Local hockey scene boosted by new franchise
The Moose are on the loose.
That was the message Friday morning at a press conference at the Park City Ice Arena; the town now has another hockey team, the Park City Junior Moose. The Moose will play in the Western States Hockey League (WSHL), a 15-team, three-division Junior A league (ages 16 to 20) based on the West Coast.
"It’s an opportunity to keep promoting youth hockey," said Jason Glidden, business development manager for the Park City Ice Arena. "Before, if a local kid had the talent to play Junior A hockey, he’d have to go out of state. Now, we have the chance to allow them to stay local."
Glidden said the arena began working with the WSHL last fall to bring a team to Park City and nearly a year later, after wading through the paperwork, USA Hockey approved the squad a couple weeks ago.
"The importance of the Junior A program is to establish local talented players and to move up and look at junior hockey as a stepping stone to get to collegiate hockey," said Aaron Kinslow, general manager of the Moose. "That’s the big focus here. We think it’s a necessity to keep our players to stay in state."
Kinslow said the Moose will host 21 home games when the league kicks off in September. Tryouts for the team begin in early August.
He also said he has already been able to locate 10 Utah-based players who will don the forest green and white in the fall and winter.
The Moose will no doubt develop rivalries with the Ogden Mustangs and the to-be-named Wyoming franchise.
The Moose are a sanctioned amateur program, meaning players won’t lose collegiate eligibility if they choose to play college hockey later.
Kinslow said the front office is eager to recruit any players.
"We’re able to go coast-to-coast," he said. "But we are also looking mostly in state. We want to find the best Utah players to play for our program. There are a lot of good hockey players here."
Head coach Zach Desjardins, who coached the San Antonio Diablos of the WSHL last season in San Antonio, Texas, is eager to see what type of hockey is bred in the state.
A former junior hockey league and collegiate player himself, Desjardins has been coaching for the last 10 years in leagues from Alaska and Canada to Texas.
And what type of style will the Moose bring to the ice?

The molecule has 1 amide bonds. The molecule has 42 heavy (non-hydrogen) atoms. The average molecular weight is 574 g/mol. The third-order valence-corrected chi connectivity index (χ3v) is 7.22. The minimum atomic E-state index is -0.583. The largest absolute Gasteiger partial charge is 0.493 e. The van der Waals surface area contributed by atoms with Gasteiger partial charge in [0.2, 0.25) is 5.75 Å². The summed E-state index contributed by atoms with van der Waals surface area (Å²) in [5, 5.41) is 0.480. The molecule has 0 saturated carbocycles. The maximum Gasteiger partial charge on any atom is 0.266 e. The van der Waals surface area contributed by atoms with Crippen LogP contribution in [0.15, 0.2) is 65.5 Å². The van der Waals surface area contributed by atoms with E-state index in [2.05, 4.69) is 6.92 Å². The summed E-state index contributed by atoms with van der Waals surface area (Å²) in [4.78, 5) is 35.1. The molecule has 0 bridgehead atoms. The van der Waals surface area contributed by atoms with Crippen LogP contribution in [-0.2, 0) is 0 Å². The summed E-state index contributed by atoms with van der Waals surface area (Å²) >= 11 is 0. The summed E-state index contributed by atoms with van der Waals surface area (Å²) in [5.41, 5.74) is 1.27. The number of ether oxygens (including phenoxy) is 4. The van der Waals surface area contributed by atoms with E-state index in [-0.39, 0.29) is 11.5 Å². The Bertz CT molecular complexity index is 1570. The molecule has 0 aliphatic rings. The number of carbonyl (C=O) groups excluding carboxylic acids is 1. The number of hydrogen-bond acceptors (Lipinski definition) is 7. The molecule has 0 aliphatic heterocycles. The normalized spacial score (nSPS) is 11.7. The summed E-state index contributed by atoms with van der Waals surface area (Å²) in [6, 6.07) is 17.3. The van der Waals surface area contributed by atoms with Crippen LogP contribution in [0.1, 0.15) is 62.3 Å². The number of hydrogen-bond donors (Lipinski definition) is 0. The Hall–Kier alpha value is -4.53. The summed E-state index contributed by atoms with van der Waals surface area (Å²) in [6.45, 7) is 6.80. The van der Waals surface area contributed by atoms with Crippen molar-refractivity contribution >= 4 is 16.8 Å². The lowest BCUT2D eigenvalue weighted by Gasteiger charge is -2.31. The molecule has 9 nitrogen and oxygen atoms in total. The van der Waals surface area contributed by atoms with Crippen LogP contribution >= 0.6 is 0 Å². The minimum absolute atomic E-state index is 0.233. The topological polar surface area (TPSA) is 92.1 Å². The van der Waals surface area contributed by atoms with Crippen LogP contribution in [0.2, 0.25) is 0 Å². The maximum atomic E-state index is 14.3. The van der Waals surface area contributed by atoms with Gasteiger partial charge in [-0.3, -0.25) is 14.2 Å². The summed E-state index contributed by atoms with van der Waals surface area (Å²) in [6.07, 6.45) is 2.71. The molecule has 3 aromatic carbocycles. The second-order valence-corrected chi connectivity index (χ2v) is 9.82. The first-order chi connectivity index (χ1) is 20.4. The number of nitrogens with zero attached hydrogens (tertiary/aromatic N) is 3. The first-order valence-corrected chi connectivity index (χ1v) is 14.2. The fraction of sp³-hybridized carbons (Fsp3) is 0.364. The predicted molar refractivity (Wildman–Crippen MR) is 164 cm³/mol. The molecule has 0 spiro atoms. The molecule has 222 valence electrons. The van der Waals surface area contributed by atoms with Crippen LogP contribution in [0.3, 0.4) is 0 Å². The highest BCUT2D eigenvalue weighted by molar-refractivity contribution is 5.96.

"When I played, I was a little bit more physical," he said. "Out here (Park City Ice Arena), we have a little bigger rink, so I think we’re going to have to go with a little faster, speedier team."
Desjardins, who said his main goal is to move young adults onto collegiate programs, said he has numerous contacts with Division-1 and Division-3 college coaches across the country. He said the most important thing as a coach is to be a straight shooter with his players.
"We also want to be realistic with them," Desjardins said of players’ futures after the Moose.
While the Moose will most likely have a Utah-based roster, Kinslow and Desjardins said the WSHL has been instrumental in helping players lace up their skates wherever they’re needed.
The league has arranged host families for players who play out of state and, while Kinslow said there will be "a handful at most" of high school students staying with host families, the league’s capability to accommodate to student-athletes is special.
"It’s one of the best things that’s helped junior hockey," he said.
The Moose will be helped by Park City Pioneers players Mike and Mark Adamek, who will help coach and also lend Kinslow a hand in the front office.
"We’re just here to help everyone get accommodated to Park City," Mike Adamek said. "That’s our job."
So why call them the Moose?
"Just kind of fit the area," Kinslow said.
And why Park City, and not Salt Lake City or Provo?
"We felt that, in this market, right now, it’s one of the fastest-growing youth hockey communities in Utah as a whole," Kinslow said. "We felt there’s going to be a very strong hockey following here."
Park City Mayor Dana Williams, who was on hand for the press conference and was awarded an honorary Moose jersey, said he’s excited.
"From what I understand of this league, 16-to-20-year-olds are about as rabid of hockey players you can see," he said.
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